Tournaments

09 Aug 2019

Bronze medallist less than one month earlier at the Asian Para Championships in Taichung, Phisit Wangphonphathanasiri was very much the toast of the host nation on Friday 9th August at the 2019 Bangkok Para Open.

Alongside DPR Korea’s Jon Ju Hyon, he emerged a somewhat surprise men’s singles gold medallist.

by Ian Marshall, Editor

Furthermore, he compensated for the defeat experienced by colleague, Rungroj Thainiyom. The top seed in class 6, he was the victim of Jon Ju Hyon at the final hurdle (11-7, 11-9, 9-11, 11-5), a player very much in form. In the penultimate round he had ousted Great Britain’s Martin Perry, the no.2 seed (11-7, 8-11, 11-2, 11-1), a player acclimatised to the time difference having the previous week competed in Tokyo.

“I don’t feel I played particularly badly in the semi-final I was just outplayed and he went on to win the gold. The last two weeks in Asia have been a massive learning curve for me. I’ve never been to this part of the world and it was a big culture shock. I’ve had a really good season and I’ve a few more tournaments left so I need to pick myself up and look to improve and push on for the rest of the season.” Martin Perry

Defeat for Martin Perry, one round later in the final it was the same outcome for Rungroj Thainiyom (Photo: courtesy of 2019 Bangkok Para Open)

 

Balancing the scales, competing in men’s singles class 8, Phisit Wangphonphathanasiri, the no.2 seed, accounted for Great Britain’s Billy Shilton, the top seed (11-4, 11-9, 12-10) at the final hurdle to secure the top prize.

“I’m happy to have got to the final but disappointed for it to have gone the wrong way. I felt that it took me too long to get into it and that is what cost me the match.” Billy Shilton

Billy Shilton beaten in the final by Phisit Wangphonphathanasiri, (Photo: Bogdan Pasek)

 

A silver medal for Billy Shilton, it was the same for colleagues Jack Hunter-Spivey and for Kim Daybell; each experienced defeat in the final when facing the top seed. Competing in men’s singles class 5, Jack Hunter-Spivey suffered at the hands of Chinese Taipei’s Cheng Ming-Chih (19-17, 11-7, 11-7),

“I feel I’ve played well this competition. I’m pleased to have got to the final with a good win in the semi-finals against Lin Yen-Hung, a tough opponent. I’m disappointed with the result in the final but I fought as hard as I could and left it all on the table and that’s all I can do.” Jack Hunter-Spivey

Runners up spot for Jack Hunter-Spivey ( Photo: Vid Ponikvar / Sportida)

 

So near yet so far, it was even closer for Kim Daybell; he was beaten in the men’s singles class 10 final in a full distance five games contest against the Czech Republic’s Ivan Karabec (11-9, 9-11, 6-11, 11-8, 11-7).

“I feel my level was better but still not where I need it to be at this point of the season. He played well and I congratulate him. I needed to take my chances when I was leading in a few of the games; then the result could have been different. Hopefully I can play better in the team event.” Kim Daybell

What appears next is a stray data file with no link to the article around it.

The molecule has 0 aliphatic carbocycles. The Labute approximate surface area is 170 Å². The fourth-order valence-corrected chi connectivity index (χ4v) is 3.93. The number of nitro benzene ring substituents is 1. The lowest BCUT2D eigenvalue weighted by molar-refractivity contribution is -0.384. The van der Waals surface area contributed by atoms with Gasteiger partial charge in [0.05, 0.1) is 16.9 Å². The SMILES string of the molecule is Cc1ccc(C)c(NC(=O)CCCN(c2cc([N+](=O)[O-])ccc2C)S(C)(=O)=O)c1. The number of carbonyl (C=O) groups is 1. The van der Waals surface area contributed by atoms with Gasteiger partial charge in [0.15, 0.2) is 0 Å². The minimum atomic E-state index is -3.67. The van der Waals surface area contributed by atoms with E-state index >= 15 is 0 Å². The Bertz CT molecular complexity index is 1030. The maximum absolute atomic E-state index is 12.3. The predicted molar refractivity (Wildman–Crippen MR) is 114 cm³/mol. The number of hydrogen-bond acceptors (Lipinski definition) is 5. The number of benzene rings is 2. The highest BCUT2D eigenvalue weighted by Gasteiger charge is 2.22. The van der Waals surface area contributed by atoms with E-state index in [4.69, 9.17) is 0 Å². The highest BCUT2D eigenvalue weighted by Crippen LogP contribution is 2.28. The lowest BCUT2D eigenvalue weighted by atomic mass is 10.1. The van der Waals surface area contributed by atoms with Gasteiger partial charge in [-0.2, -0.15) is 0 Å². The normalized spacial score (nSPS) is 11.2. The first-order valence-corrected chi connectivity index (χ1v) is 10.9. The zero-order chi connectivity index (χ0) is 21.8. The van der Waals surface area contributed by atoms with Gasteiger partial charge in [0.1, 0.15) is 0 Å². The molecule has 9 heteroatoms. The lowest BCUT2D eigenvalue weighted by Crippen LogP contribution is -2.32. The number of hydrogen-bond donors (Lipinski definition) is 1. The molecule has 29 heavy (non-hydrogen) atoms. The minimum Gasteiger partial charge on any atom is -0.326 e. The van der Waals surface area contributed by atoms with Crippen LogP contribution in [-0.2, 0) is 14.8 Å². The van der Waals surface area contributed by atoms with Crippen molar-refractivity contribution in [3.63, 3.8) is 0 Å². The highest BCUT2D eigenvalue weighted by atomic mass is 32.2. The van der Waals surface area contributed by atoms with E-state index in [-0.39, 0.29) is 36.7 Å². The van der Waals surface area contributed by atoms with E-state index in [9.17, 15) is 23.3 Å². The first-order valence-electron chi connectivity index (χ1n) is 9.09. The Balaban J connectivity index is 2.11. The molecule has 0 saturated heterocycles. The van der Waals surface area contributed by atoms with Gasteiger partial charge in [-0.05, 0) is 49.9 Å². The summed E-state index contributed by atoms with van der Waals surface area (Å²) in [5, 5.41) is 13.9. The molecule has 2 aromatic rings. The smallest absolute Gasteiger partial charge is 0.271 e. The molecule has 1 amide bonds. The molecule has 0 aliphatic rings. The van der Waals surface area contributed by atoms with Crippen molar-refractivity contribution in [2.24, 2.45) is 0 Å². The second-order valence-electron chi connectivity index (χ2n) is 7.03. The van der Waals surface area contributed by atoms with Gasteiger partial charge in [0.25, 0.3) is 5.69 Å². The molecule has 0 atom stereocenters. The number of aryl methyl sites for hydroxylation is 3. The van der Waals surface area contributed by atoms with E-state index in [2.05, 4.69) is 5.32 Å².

Success for Ivan Karabec and Cheng Ming-Chih as status advised; in the men’s singles events; on the second day of play it was the same for Korea Republic’s Joo Youngdae (class 1-2), Lee Kyeonghun (class 4) and Jeong Kyuyoung (class 11), as it was for Thailand’s Anurak Laowong (class 3) and Jean-Paul Montanus of the Netherlands (class 7).

Ivan Karabec, the men’s singles class 10 winner (Photo: Bogdan Pasek)

 

Two surprise winners on the second day of play in the men’s singles events, it was the same in the women’s singles competitions; India’s Bhavina Patel and Turkey’s Ebru Acer emerged the players to cause the upsets.

Competing in class 4, a group organised event, Bhavina Patel beat Chinese Taipei’s Lu Pi-Chun, the top seed (11-4, 11-6, 11-8) in her concluding group phase contest to maintain her unbeaten record. The silver medal the end result for Lu Pi-Chun, it was the same colour for the top seed in class 11; at the final hurdle Japan’s Nanako Hazeyama was beaten by Turkey’s Ebru Acer (8-11, 11-3, 9-11, 13-11, 11-2).

Silver for Li Pu-Chun (Photo: Richard Kalocsai)

 

Otherwise in the women’s singles events that came to a conclusion on the penultimate day of action, it was success for the top seeds and success for the host nation. Thailand’s Chilchitraryak Bootwansirina (class 2) claimed gold as did Korea Republic’s Yoon Jiyu (class 3) and Kang Oejeong (class 5). Likewise there was gold for Iraq’s Najlam Al-Dayyeni (class 6) and for Josephine Medina of the Philippines (class 7-8).

Success, the wins added to the previous day when occupying the top seeded positions, in the men’s singles events, Malaysia’s Chee Chao Ming (class 9) had emerged victorious; a situation that applied in the women’s singles events to Thailand’s Chayanan Settisrikoedkun (class 9) and Chinese Taipei’s Tian Shiau (class 10).

Present at the Rio 2016 Paralympic Games Chilchitraryak Bootwansirina struck gold (Photo: Richard Kalocsai)

 

The individual events concluded; attention now turns to the team competitions; play in Bangkok concludes on Saturday 10th August.

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Day 3 - 2019 Para Table Tennis Bangkok Open